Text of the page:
Winter Weather Travel Tips

by Country Inns & Suites
Friday, November 18, 2011

No matter where you’re traveling, winter weather can cause unpredictable delays. Flight cancellations, poor driving conditions and closed businesses can be a major headache, especially if you’re far from home.

Even warm-weather regions aren’t immune to winter weather: Last year, major airports across the Southern United States were closed for days due to unexpected snowstorms. And since these parts of the country are less equipped to deal with ice and snow, you shouldn’t count them out when anticipating delays, either. The good news? With a little patience and preparation, you can make the best of less-than-perfect travel weather.

Air Travel Delays
All may be clear at your home airport, but if snow is bearing down on another part of the country, you still might suffer delays due to backlog. Before leaving for the airport, be sure to check your airline’s website to confirm your flight status. Many airlines and travel websites offer text message alerts or emails to keep you informed even when you’re en route.

Speaking of text messages and emails, keep chargers on hand for all of your electronics. If you get stuck in an airport, you’ll want to keep the batteries for your phone, laptop or tablet charged—and you don’t want to find out that what you need is in the bag you checked. And really, it’s best to not check any belongings at all, if you can help it. If you end up with an unplanned overnight stay, you’ll want to have your clothes and essentials with you. Plus, delays and cancellations are practically the perfect recipe for getting separated from your checked luggage.

It’s important to remember that airlines may not be required to compensate you for cancellations or delays due to weather. Some airlines will provide food vouchers or cots for stranded travelers, but it varies and you should be prepared to fend for yourself. If your flight is affected and you don’t mind picking up the tab, get rebooked for the next day and try to get a good night’s sleep at a nearby hotel.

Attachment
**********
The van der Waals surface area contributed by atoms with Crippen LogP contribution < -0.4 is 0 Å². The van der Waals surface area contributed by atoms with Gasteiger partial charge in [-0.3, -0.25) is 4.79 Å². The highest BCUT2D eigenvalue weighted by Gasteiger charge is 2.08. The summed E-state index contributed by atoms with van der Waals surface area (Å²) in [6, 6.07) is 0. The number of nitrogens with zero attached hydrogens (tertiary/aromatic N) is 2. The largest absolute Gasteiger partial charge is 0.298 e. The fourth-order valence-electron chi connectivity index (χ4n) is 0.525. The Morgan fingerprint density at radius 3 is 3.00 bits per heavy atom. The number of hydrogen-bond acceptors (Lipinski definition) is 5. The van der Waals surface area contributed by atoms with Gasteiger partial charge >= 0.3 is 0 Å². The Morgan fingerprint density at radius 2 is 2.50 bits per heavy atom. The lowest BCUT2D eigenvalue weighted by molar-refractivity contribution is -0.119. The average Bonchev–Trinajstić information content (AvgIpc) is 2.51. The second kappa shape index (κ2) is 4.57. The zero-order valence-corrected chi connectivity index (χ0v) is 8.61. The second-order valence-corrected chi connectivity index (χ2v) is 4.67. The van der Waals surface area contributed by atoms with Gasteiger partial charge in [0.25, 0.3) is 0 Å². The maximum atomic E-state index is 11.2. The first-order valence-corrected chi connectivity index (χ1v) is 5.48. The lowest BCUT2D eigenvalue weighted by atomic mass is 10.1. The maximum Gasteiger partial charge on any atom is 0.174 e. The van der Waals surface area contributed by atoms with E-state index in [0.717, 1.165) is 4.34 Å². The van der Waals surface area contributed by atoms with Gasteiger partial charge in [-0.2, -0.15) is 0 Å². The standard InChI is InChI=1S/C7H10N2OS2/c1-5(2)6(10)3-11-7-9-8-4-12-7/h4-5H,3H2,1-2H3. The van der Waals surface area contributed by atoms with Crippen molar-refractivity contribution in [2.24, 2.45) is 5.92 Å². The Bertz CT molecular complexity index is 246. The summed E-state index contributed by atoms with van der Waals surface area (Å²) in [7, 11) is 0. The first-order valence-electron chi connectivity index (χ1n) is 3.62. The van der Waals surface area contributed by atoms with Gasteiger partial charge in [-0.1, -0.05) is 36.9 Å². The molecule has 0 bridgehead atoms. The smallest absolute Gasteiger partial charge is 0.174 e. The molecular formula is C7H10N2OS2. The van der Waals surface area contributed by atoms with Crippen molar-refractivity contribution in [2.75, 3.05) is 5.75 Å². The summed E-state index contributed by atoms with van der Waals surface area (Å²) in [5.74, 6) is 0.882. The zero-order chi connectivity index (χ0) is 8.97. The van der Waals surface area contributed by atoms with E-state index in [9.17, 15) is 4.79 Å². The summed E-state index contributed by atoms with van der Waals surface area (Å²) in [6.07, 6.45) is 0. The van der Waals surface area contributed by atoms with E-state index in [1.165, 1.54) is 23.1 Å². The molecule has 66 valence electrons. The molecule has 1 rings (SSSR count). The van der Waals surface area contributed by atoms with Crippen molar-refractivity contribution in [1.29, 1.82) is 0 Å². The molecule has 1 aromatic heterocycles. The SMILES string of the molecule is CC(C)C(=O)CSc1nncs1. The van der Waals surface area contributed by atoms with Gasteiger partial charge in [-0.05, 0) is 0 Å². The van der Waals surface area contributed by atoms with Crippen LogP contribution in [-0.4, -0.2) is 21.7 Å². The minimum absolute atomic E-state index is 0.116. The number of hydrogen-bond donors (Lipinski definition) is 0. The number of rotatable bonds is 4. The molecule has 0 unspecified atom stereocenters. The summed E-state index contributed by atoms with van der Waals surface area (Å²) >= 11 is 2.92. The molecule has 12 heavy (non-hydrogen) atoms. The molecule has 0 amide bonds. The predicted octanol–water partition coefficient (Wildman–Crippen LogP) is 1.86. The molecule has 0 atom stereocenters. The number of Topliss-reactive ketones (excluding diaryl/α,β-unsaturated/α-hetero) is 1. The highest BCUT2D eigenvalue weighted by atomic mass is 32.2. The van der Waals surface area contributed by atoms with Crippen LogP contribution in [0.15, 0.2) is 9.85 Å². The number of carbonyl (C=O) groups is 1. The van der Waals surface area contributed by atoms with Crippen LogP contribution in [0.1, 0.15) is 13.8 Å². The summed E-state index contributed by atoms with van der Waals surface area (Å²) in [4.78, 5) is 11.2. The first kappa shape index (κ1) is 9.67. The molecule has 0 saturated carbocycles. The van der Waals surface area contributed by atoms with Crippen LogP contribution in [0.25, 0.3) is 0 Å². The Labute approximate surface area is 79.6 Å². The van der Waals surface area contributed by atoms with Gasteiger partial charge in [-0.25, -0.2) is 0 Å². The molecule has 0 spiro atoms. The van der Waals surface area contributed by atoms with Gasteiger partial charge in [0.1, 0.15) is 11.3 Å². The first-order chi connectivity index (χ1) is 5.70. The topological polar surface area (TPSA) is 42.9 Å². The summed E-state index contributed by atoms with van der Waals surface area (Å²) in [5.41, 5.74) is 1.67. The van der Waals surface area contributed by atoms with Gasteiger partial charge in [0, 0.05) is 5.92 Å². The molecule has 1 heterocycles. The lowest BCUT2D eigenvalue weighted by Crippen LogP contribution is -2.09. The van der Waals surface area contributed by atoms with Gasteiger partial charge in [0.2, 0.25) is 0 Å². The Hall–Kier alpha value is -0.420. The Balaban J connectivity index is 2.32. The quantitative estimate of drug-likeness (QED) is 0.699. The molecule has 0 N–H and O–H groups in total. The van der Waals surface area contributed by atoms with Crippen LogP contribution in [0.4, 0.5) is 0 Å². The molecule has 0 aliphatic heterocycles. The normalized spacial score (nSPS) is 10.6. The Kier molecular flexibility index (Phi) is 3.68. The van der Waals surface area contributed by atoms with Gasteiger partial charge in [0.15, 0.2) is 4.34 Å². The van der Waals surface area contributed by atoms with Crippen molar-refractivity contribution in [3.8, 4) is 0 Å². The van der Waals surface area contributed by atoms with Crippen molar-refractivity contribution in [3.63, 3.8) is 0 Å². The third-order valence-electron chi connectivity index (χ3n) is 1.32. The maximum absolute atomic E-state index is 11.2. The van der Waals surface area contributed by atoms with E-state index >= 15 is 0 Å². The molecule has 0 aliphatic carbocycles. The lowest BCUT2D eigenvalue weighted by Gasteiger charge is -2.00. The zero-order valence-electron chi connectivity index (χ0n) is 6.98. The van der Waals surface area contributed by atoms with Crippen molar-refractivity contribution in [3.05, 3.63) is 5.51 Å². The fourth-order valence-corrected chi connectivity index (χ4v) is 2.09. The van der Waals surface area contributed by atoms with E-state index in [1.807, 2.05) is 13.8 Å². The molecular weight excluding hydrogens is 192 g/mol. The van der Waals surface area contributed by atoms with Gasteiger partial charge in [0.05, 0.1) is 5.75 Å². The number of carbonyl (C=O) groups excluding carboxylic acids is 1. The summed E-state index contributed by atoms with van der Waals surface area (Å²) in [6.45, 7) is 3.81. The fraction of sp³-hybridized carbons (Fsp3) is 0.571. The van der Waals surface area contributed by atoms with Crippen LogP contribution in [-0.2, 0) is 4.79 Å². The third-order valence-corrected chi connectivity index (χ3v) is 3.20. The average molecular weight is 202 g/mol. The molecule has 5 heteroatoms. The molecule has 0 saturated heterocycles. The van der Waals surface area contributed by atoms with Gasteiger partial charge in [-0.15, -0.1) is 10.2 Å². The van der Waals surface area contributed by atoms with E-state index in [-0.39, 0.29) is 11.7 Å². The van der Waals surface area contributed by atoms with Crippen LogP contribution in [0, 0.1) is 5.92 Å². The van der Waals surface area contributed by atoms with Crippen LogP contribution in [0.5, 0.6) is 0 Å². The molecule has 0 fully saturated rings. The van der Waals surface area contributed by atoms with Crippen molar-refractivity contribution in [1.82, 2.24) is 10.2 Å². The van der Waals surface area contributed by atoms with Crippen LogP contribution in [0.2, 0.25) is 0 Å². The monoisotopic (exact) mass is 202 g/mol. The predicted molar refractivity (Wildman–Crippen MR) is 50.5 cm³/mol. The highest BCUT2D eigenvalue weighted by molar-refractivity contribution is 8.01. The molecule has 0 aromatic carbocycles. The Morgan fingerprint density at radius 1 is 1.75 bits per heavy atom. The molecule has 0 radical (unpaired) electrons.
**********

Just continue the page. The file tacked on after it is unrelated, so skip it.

Winter Driving Conditions
The best tip for driving in extreme wintry conditions is not to do it. But if you must be on the road, be sure to take precautions and consider sticking to driving during daylight hours on well-trafficked roads as frequently as possible. Review driving tips from The Weather Channel and winter storm advice from FEMA in advance. And before you head out to your destination, listen to local weather forecasts and always make sure someone knows your route.

If you’ve rented a car, make sure a representative from the rental company reviews essential safety and handling features with you before you leave the lot if you aren’t already familiar with them. If you’re driving your own car, check to see if it should be it serviced before taking it into uncertain driving conditions. Be prepared by always keeping your gas tank as full as possible, and keep a blanket and water in the car in case you get stranded.

Packing Advice for Winter Wear
Winter weather also means dealing with bulky, winter clothing, which can be hard to pack. If you’re flying, wear your winter coat and boots on the plane. It may be a pain going through security, but you’ll save room (and weight!) in your luggage, and won’t have to go digging for it once you’ve landed. When you board the plane, just ask a flight attendant to hang your coat in one of the closets.

Layering is key for winter wardrobes. It may be frigid outside, but as soon as you’re indoors, you’ll want to strip off those extra layers. Silk long underwear goes a long way in keeping you warm, plus it’s lightweight and easy to pack. A scarf is also a must-have and can double as a neck pillow for your flight. Can’t live without your chunky knits? Purchase a set of compression bags to help get everything in your suitcase.